Market Volatility & Long Term Investing

by | Oct 13, 2018 | Financial Planning

Market Volatility & Long Term Investing

by | Oct 13, 2018 | Financial Planning

Market Volatility & Long Term Investing

by | Oct 13, 2018 | Financial Planning

I once had the opportunity of attending a financial conference where legendary value investor, Jean-Marie Eveillard, was in attendance. During a dinner, I had the chance to visit with Jean-Marie and shared with him that we invested some of our clients’ money in his funds.

No sooner had I begun to explain that many of these clients were widows, retirees, and children with trusts for their college funding, when he stopped me. “Please,” he said, “I don’t want to know the faces of those that are investing with our fund. I only want to focus on simply buying stocks at a good price.

I will always remember his response because, as financial planners, we want to “know the faces.” It is imperative that we understand the goals, objectives, and concerns of our clients. Some are aggressive investors, some need income, while others simply are looking to invest without a great deal of surprises along the way. Each client is unique and must be viewed that way.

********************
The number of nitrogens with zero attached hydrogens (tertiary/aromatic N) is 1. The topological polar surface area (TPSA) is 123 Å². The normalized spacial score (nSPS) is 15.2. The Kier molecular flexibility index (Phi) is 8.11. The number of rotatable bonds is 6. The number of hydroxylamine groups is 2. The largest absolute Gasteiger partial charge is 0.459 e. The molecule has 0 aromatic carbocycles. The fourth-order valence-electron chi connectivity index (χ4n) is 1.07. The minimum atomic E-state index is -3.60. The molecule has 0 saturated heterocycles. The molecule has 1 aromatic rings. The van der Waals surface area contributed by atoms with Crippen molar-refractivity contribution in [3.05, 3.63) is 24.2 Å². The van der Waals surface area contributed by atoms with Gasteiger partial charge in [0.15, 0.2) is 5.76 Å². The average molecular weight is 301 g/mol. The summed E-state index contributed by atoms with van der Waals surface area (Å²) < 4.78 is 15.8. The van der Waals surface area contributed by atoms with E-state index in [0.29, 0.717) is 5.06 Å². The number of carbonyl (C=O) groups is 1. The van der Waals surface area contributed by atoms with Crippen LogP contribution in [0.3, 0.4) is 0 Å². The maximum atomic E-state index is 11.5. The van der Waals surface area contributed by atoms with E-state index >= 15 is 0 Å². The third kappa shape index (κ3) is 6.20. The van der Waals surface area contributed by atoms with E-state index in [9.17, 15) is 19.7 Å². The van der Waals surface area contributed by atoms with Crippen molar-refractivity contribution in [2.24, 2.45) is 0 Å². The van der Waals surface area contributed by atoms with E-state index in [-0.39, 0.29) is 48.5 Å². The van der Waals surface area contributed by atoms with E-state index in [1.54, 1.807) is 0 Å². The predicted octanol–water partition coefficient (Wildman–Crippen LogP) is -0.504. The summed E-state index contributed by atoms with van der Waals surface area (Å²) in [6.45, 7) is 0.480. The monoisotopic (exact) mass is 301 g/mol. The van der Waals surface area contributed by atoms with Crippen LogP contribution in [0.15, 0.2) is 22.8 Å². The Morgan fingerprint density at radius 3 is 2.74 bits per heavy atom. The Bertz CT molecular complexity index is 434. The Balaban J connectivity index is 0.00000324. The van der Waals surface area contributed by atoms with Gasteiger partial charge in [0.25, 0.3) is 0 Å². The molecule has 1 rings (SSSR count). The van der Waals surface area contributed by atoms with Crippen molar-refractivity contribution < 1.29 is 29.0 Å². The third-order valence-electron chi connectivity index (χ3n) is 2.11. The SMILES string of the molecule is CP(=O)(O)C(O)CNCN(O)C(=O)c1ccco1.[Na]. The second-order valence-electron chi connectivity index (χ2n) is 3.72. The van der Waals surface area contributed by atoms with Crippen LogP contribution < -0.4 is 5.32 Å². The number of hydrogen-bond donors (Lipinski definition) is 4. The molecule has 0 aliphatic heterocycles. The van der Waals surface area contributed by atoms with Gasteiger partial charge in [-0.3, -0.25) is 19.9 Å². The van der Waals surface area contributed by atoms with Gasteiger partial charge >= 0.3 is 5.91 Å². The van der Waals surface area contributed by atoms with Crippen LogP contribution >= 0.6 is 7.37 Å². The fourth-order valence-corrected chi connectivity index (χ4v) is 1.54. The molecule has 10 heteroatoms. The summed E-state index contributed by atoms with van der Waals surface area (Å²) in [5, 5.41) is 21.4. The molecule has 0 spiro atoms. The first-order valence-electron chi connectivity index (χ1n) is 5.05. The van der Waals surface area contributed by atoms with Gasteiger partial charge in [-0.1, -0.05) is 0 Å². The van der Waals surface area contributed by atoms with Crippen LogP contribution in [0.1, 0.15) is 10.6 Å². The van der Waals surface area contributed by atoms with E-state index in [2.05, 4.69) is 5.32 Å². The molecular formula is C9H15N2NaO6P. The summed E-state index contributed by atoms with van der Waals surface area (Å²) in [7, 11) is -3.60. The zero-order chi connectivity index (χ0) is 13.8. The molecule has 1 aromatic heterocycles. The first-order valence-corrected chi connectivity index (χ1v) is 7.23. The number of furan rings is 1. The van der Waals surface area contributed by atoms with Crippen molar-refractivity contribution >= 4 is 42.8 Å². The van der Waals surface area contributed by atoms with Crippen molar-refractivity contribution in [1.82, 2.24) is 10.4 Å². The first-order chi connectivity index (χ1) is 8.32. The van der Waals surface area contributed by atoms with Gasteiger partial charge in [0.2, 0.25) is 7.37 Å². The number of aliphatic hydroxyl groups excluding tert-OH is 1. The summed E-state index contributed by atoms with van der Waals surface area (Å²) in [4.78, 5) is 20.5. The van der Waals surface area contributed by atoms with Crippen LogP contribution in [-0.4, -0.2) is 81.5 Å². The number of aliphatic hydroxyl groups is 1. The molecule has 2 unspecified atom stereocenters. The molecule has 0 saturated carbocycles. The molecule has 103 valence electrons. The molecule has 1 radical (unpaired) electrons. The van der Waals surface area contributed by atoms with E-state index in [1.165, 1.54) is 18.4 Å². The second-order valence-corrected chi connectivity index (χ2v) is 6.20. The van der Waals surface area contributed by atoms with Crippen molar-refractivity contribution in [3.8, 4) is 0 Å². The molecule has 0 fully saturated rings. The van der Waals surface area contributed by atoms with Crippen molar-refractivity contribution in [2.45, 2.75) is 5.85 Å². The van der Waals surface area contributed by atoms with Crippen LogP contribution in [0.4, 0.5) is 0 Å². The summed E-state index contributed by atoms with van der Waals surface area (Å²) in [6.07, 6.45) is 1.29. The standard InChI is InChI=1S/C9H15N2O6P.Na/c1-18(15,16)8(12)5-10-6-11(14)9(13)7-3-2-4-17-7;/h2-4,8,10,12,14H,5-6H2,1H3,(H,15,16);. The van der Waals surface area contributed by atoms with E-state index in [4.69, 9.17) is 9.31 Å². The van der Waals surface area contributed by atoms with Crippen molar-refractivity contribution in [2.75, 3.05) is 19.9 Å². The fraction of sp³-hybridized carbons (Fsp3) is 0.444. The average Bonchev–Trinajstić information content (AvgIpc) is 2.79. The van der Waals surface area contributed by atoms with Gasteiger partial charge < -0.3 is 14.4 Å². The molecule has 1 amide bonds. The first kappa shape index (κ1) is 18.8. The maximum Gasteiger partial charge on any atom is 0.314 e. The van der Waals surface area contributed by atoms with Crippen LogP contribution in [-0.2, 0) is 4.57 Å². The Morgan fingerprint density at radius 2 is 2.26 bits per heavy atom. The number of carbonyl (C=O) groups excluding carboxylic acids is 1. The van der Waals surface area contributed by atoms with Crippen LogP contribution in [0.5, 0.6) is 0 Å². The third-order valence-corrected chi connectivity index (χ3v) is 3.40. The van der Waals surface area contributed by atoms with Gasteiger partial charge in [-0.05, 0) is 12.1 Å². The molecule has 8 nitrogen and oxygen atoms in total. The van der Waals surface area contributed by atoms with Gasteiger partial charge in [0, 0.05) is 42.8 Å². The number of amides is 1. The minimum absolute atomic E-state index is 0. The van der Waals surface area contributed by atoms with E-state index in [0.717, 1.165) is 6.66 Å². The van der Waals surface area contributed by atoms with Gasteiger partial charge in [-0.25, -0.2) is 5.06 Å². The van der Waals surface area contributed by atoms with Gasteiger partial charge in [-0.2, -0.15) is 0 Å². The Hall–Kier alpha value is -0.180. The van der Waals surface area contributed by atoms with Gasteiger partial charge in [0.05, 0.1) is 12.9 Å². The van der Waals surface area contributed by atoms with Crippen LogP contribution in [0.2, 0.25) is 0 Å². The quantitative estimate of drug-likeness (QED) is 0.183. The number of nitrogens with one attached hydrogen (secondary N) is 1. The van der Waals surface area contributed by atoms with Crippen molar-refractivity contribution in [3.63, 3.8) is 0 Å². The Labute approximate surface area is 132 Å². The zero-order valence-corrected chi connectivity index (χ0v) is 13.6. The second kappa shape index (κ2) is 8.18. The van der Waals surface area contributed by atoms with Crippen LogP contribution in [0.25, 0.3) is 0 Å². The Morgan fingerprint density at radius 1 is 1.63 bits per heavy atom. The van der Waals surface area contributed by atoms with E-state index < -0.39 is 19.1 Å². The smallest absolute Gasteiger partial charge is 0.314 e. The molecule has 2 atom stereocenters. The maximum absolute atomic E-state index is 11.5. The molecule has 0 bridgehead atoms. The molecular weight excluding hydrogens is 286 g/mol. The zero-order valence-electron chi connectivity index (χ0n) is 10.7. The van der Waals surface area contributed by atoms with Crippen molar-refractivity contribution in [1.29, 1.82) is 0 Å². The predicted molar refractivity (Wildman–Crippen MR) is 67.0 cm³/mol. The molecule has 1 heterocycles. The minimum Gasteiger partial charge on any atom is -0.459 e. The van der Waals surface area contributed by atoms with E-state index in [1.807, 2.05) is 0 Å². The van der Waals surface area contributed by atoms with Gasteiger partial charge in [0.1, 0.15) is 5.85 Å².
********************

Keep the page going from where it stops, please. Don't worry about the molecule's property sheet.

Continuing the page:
Our job as your wealth advisor is to understand your financial goals on a case-by-case basis, and manage risk with portfolio diversification that focuses on the long-term.

Over the last few days we saw stock markets turn down sharply. Many investors are rightly concerned and wonder if this will continue. But let’s take a moment to place this volatility in perspective. According to Bloomberg.com, this was the 20th time since the bear market ended in 2009 that the Standard & Poor’s 500 Index had a one-day loss of 3 percent.

By our way of thinking, being an “investor” is synonymous with having a long-time horizon. In the financial markets, almost anything can happen in the short-run because market prices are driven more by emotions, unpredictable events, and human “herd” behavior.

To explain the reason behind the last two days of market volatility cannot explain what is most likely a random event. Many may say they saw it coming, but most likely they share this view with the benefit of looking in their review mirror.

This blog article is provided for general information only, and nothing contained in the material constitutes a recommendation for purchase or sale of any security, or investment advisory services. Reproduction of this material is prohibited, and all rights are reserved. Read the full Disclosure.

Tull Financial Group, Inc.

 

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